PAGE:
09:38 11.01.2013

Gazprom, Sintez emerge as main contenders for DEPA, presenting Greece with dilemma - FT

2 min read

Two Russian companies, Gazprom and Sintez, lead the contender pack in the privatization of Greek state gas company DEPA, which presents the country's authorities with a difficult choice, The Financial Times writes.

The likelihood of Russian companies purchasing DEPA has prompted cautions from the European Union and United States over the opening of the Greek market to Russian gas interests, the paper reports. However, Athens faces the necessity of carrying out its privatization plans, which have been worked out with international creditors.

"It begs the question - what if the Russians make us an offer we can't refuse?" a senior Greek official said. "We are under pressure from the troika [the European Commission, European Central Bank and International Monetary Fund] to raise as much money as we can from privatization."

"The board of Taiped, the privatization agency, has twice postponed a decision on shortlisting final bidders for DEPA, the gas trading company, and its subsidiary DESFA, the grid operator, while at the same time insisting a deal can be wrapped up by the end of March," the paper writes.

"Yet no European, Japanese or Chinese natural gas operators approved by Taiped as potential buyers came up with a financial offer, highlighting the concerns of many international investors about a possible "Grexit" from the Eurozone," the FT reports.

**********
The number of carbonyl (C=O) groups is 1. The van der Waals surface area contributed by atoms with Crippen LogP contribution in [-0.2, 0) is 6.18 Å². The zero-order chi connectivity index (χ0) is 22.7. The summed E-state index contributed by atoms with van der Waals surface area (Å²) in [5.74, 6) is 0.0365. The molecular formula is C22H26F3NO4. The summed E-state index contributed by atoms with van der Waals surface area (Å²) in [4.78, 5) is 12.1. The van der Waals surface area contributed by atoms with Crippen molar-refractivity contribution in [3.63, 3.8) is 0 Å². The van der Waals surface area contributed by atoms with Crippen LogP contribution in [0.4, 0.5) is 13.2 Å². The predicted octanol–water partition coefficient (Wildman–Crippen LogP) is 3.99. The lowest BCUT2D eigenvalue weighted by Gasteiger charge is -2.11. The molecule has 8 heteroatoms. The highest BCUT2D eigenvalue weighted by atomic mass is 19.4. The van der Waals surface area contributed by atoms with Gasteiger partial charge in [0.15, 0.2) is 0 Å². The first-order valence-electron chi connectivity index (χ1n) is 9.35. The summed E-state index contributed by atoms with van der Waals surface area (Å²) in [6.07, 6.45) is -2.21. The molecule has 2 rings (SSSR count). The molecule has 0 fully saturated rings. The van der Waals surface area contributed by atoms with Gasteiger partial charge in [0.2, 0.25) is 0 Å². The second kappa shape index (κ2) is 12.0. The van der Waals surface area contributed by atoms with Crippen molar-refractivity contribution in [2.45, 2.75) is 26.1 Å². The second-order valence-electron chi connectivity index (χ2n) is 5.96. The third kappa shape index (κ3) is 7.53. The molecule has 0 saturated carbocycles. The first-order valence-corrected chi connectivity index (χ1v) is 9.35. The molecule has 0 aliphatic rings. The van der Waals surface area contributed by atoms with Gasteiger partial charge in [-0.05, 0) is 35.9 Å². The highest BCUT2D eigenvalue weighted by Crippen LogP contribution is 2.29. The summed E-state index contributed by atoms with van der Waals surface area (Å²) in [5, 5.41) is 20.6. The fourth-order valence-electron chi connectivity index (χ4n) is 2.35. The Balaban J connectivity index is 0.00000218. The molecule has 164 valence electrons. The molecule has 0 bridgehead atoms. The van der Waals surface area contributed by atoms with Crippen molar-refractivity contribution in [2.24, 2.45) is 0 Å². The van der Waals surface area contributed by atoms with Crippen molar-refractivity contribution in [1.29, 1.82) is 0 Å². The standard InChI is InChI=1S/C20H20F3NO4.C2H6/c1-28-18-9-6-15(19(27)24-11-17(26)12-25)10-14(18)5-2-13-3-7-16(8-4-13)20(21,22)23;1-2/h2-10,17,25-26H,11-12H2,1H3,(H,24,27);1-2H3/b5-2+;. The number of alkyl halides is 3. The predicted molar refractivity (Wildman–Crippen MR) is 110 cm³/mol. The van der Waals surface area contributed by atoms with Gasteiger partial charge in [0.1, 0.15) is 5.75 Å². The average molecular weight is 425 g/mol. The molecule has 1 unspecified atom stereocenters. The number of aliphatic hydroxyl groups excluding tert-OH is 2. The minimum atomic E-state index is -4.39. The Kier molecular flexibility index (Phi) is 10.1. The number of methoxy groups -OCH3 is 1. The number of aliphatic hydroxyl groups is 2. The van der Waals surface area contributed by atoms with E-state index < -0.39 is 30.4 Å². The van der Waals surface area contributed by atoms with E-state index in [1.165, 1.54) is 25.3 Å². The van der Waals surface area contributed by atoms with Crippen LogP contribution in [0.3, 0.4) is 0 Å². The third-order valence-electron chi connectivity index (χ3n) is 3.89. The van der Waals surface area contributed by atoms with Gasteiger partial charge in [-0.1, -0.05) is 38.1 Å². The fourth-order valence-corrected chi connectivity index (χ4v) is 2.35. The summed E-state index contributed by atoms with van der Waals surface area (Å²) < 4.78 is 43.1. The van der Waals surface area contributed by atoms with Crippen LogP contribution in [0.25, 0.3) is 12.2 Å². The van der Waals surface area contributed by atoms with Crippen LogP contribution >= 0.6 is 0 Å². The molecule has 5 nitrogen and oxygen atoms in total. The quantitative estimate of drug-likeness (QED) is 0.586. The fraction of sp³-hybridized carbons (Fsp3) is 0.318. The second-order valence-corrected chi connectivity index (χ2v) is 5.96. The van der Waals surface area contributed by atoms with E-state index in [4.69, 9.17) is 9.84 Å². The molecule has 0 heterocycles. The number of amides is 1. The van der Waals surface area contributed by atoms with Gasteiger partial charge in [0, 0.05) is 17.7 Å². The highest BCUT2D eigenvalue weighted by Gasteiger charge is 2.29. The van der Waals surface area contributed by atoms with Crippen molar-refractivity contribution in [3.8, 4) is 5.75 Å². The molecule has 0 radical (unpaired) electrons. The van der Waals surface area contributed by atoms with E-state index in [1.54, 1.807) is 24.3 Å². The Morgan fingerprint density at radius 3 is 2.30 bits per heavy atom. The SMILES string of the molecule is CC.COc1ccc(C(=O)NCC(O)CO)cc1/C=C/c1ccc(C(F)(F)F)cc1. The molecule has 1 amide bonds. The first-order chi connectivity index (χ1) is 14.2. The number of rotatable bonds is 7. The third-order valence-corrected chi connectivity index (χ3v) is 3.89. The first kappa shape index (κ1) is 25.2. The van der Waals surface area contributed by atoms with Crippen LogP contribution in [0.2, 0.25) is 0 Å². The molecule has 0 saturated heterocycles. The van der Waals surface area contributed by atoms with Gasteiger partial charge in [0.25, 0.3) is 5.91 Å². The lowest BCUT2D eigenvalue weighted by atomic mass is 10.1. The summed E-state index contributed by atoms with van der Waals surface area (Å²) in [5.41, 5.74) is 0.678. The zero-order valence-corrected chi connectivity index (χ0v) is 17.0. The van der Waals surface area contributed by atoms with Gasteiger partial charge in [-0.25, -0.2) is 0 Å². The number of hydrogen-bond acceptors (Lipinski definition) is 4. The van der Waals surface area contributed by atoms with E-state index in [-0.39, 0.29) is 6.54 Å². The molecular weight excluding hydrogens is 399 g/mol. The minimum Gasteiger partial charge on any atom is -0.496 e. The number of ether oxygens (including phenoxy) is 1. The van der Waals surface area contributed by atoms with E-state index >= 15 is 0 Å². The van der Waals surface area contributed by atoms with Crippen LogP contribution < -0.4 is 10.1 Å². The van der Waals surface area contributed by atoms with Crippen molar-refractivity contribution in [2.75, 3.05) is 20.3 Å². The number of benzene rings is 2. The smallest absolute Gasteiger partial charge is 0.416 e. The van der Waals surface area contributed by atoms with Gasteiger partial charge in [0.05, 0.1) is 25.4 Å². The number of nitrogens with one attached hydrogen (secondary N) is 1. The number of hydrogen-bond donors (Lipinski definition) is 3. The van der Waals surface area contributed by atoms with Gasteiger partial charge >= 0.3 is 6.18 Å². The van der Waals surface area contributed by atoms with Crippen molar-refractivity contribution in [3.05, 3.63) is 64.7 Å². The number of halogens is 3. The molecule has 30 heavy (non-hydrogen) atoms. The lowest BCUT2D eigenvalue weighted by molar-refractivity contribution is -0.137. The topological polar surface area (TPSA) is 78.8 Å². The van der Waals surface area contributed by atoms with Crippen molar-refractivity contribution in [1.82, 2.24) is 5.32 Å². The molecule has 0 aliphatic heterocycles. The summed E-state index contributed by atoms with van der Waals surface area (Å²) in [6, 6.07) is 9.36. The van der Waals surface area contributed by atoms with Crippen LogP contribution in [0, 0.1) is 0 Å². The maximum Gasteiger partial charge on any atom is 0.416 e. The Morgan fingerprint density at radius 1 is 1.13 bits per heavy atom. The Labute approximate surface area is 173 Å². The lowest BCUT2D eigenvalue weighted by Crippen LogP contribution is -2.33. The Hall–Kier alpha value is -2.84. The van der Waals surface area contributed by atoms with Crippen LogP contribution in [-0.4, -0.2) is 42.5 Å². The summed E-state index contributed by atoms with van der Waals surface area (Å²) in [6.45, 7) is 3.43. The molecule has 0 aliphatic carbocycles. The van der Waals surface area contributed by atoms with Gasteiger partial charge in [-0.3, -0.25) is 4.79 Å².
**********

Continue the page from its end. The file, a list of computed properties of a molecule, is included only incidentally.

None of the European, Japanese, or Chinese contenders have yet made a financial offer for the state company. Three other outfits involved in the bidding - State Oil Company of the Azerbaijani Republic (SOCAR), the Greek company M&M GasCo (a Mytilneos-Motor Oil joint venture), and Greece's GEK Terna, are looking only to buy DESPA.

Taiped, as far as can be judged, has "shrugged off" a U.S. State Department warning that Greece's sources of gas have to be diversified so that it "can't be held hostage."

"We are going ahead with the privatization process with the understanding that whoever buys DEPA will be operating in an EU market and will be obliged to comply fully with EU legislation," one official said.

Gazprom supplies Greece with 90% of its gas, while SOCAR sends the country small amounts through Turkey.

As per the terms of two foreign aide programs, Greece is obliged to raise some EUR 19 billion before 2015 with the privatization of state assets.